In New Orleans, coffee culture is an integral part of the breath of the city. Some even credit the city’s slower pace and laid-back attitude with creating the mid-morning coffee break. Whether that’s true or not, it is hard to deny that coffee is an integral part of the city’s atmosphere. Visit any of the Big Easy’s nearly 100 coffee shops and cafés and you’ll find a hub of activity: tourists looking for the traditional treat of coffee and beignets in the French Quarter, busy executives and employees in the Central Business District in for their morning pick-me-up, artists looking for inspiration in the afternoon, and of course, hospitality and service industry workers needing a jolt to get through their long day. New Orleans coffee shops are busier than ever.
Unfortunately, the profits those shops make don’t always translate to better salaries for the hardworking shop employees. In fact, many of the coffee shops around the city pay shockingly little. Though the state minimum wage is officially $7.25 per hour, several shops pay less. Rue de la Course starts their employees at $7.00 per hour. The popular PJ’s Coffee starts employees anywhere from minimum wage down to $5.00 per hour. And District Donuts starts baristas at $5.00 per hour. In a city where the estimated living wage for a single adult to remain above the poverty line is $11.40 per hour, these low starting wages seem almost criminal.
But how do companies get away with paying below the state’s required minimum? The answer is simple: tips. All of the coffee shops mentioned above allow their employees to keep their tips, and they estimate that each employee will receive enough in tips to raise their income to or past the minimum wage. Unfortunately, very few patrons are aware of what the base salary of many of their baristas is and thereby do not know just how much the baristas are relying on their tips, and those that do tip, often tip very little. Even some etiquette experts recommend tipping only $1 per beverage, and only then if the order is complicated. If you’re a regular, a $5 tip per week is considered appropriate. Unfortunately, these paltry tips from the patrons who bother leave many baristas feeling the pinch when it’s time to pay the rent.
Fortunately, there are a number of bright spots around the city’s many coffee shops. One of the city’s more popular coffee stops for locals, Cherry Espresso (located in Uptown on Laurel St.), actively encourages tipping while still starting employees at $9 per hour (all while making a profit and maintaining a positive atmosphere for employees and customers alike). Stumptown Coffee Roasters on Carondolet in the CBD pays baristas $15 per hour and offers health insurance options as well. It’s no wonder you’ll find cheerful, motivated employees there any day of the week.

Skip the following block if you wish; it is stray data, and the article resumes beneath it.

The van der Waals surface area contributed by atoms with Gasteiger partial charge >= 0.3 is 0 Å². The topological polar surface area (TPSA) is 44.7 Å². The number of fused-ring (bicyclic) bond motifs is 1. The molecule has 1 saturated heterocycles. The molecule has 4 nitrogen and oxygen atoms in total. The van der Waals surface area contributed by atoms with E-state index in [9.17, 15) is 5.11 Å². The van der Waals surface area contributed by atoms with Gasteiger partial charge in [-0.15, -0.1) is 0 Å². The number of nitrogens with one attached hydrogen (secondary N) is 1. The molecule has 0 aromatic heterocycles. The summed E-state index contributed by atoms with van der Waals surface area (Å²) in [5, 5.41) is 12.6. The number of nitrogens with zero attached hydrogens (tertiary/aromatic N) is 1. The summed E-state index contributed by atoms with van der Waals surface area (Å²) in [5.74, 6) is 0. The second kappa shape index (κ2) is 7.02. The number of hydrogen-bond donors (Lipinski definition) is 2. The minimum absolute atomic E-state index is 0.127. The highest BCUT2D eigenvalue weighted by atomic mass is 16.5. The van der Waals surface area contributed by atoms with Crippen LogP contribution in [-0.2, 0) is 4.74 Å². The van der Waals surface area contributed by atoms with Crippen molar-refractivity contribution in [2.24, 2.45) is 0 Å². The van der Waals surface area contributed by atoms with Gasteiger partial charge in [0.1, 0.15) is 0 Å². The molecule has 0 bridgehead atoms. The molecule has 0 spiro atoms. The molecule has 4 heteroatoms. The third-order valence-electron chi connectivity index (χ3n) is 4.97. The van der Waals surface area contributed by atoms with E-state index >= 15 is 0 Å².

Of course, low pay isn’t the only issue that New Orleans baristas face. Like any service industry position, employees often face poor treatment from both customers and management. In one recent example, the very popular Pulp and Grind coffee shop on Camp Street was forced to close for an entire week when employees walked out en masse. According to one of the former employees, Megan Kosmoski, the walkout occurred when the owners fired the shop’s manager, LaShaun Crawford, going as far as calling police to escort her out of the shop. The employees felt that both the firing and police escort was unjustified, having witnessed Ms. Crawford build a community around the shop for the past three years in spite of increasingly poor treatment from the owners. In an email, Kosmoski stated:
“The abuses I have seen LaShaun suffer over the past year will not allow me to work at P&G any longer, nor will I patronize Satsuma or any other venues of the parent company.”
While it has been suggested that Ms. Crawford was interested in buying the shop, and may have engaged in inappropriate activity to do so, no evidence has been brought forth. We were unable to reach the owners for comment. Several of Pulp and Grind’s employees gave interviews in defense of Ms. Crawford’s character to a YouTube channel started to support her. You can view them here.
Coffee is an integral part of the day for most. Coffee shops provide everything from a leisurely morning break from the office, to a comfortable place to get some work done. They’re places we go to meet up with friends and to conduct business. In New Orleans, coffee is central to one of the treats the city is known for. So the next time you’re placing your morning coffee order, consider putting a touch more into the tip jar. Your baristas will bless you for it.
If you like Jenn’s writing, check out here piece from July’s edition on the connections between New Orleans and Puerto Rico.
This content was originally published with Big Easy Magazine, a publication dedicated to being a progressive voice for New Orleans and a soapbox for residents in every neighborhood.